It’s an interesting story, told in more detail at the Simi website. What you need to know is that Simi remains an historic estate — by most accounts the longest continually operating winery in California (they made “sacramental” wines during Prohibition) and has gained significant respect and popularity over the last 30 years, thanks to high quality bottlings. Current winemaker Steve Reeder is a star in the industry, with a resume that includes stints at Kendall-Jackson and Chateau St. Jean — where he made some highly acclaimed wines. Simi has been and remains a producer of consistent, high quality wines — you will get what you pay for when their label is on the bottle.

Simi Chardonnay Tasting Notes

The grapes for this wine come from Sonoma County (duh) — specifically, from Alexander Valley, Russian River, and Carneros. The wine was aged in oak barrels for six months prior to bottling.

Lots of bright, ripe, spiced pear on the nose and the palate. Nose also has some honeysuckle and vanilla. Texture is creamy smooth and rich, an ideal vessel for the creamy vanilla, maple, and spice flavors. Though it is obviously oaked and has an almost maple syrup quality, it is not cloying. A decent amount of acidity tries to stand up to the fruit, but needs help from a fair dose of alcohol to provide structure. A thick, rich, full-bodied, full-flavored wine that may be best drunk alone, but also has enough acidity to match successfully with equally rich dishes. Go with bolder pork and poultry dishes, gamey fish (salmon), flavorfully prepared scallops or sea bass, corn chowder, and other dishes that you might consider matching with Pinot Noir or Beaujolais. Tasty and succulent. At somewhere between $15 to $18, appropriately priced.

a-8 t-9 b-7 fc-7 v-7 ~ 88 Points

Website: Simi Winery

Find this wine at a local retailer using WineZap or Wine-Searcher

Red Wine Review: Silver Spur Pinot Noir

Silver Spur Pinot Noir 2002

Silver Spur Pinot Noir wine bottleI have to admit, I was expecting very little from this wine. Silver Spur was completely unknown to me, as I’d never seen the winery name in a retail shop, on a restaurant list, nor read in a wine magazine. It was sent to me by MyWinesDirect, an internet-only retailer that specializes in introducing unknown wines to ignorant palates such as mine.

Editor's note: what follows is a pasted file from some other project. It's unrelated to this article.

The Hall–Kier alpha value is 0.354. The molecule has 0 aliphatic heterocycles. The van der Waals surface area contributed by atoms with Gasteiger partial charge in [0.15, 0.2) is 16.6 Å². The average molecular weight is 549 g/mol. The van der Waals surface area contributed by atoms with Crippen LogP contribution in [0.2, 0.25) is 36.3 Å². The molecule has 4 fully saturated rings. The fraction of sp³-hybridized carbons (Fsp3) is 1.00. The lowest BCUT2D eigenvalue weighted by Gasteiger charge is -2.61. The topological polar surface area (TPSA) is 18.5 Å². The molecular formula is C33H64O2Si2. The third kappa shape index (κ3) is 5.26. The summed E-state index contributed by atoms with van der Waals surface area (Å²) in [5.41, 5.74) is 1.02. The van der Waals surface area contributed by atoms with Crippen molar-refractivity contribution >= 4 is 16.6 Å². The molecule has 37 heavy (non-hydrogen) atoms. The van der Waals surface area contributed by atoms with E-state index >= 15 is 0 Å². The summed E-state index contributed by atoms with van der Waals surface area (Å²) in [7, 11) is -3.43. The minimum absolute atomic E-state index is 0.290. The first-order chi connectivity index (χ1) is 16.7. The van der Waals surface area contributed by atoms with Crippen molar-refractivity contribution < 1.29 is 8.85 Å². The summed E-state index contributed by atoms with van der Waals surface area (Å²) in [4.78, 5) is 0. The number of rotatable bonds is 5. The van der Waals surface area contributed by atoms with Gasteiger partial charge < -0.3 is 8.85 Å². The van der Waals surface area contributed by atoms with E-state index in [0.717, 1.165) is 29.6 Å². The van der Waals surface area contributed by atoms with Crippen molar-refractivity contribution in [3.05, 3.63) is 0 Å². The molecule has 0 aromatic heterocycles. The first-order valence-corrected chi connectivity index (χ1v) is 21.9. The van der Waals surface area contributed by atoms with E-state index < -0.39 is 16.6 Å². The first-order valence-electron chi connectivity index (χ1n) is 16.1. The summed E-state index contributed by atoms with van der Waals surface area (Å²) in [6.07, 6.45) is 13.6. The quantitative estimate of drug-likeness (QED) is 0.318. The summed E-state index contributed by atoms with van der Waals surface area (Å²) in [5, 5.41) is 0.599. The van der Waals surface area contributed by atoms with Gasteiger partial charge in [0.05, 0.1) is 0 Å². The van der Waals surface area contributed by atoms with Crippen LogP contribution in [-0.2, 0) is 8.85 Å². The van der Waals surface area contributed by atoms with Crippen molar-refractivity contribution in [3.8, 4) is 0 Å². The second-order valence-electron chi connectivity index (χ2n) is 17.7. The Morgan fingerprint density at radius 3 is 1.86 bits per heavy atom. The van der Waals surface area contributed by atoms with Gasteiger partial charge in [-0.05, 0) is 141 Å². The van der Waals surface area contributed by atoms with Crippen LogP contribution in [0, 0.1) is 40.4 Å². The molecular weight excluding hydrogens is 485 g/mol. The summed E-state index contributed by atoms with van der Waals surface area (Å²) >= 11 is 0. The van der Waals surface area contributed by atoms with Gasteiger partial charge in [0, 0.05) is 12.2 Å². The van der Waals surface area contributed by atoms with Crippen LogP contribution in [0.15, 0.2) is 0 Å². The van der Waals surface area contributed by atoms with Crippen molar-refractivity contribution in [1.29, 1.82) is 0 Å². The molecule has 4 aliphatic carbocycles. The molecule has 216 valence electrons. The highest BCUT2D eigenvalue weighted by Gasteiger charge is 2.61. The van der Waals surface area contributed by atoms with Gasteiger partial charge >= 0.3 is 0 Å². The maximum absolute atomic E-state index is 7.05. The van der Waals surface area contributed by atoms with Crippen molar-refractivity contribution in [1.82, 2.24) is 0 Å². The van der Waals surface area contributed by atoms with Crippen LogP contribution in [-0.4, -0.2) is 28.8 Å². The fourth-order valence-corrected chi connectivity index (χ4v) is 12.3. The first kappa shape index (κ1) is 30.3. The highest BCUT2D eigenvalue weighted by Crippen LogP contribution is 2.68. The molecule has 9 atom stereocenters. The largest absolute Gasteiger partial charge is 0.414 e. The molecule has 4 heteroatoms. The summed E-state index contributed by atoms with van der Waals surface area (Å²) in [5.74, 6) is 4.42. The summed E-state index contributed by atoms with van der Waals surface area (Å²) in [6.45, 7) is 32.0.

With such low expectations, I was pleasantly surprised by the quality of the wine, immediately apparent after being poured into the glass. The nose is forward, and open, and exudes a fresh, ripe aroma of strawberries, black cherry, earth, and a distinctive smokiness. Though this wine hails from California (specifically, Carneros in Napa Valley), it is more “old world” in style – one of the few American Pinot Noirs that remind me of red Burgundy. Unlike the jammy, over-the-top Pinots typically produced in the West Coast heat, this wine is ripe but not overwhelming, and retains both a rustic character and a tie to its terroir (soil).

In the mouth it has a silky smooth texture, and fills the mouth with ripe black cherry, red raspberry, ripe strawberry, some vanilla spice, and a touch of earth and leather. Acidity is appropriately medium, and tannins are likewise. Alcohol is there but subdued, so the finish is barely warm. All in all, an elegant, polished wine that is well balanced, full of fruit, and has an appealing finish. It is enjoyable alone, but will be better with lean dishes, such as turkey, fish, chicken, vegetarian. Or have it with a mild cheese or simple appetizer.

a-9 t-9 b-9 fc-8 v-8 ~ 93 Points

Silver Spur Winery website

Buy this wine at MyWinesDirect

Find this wine at a retailer through Wine-Searcher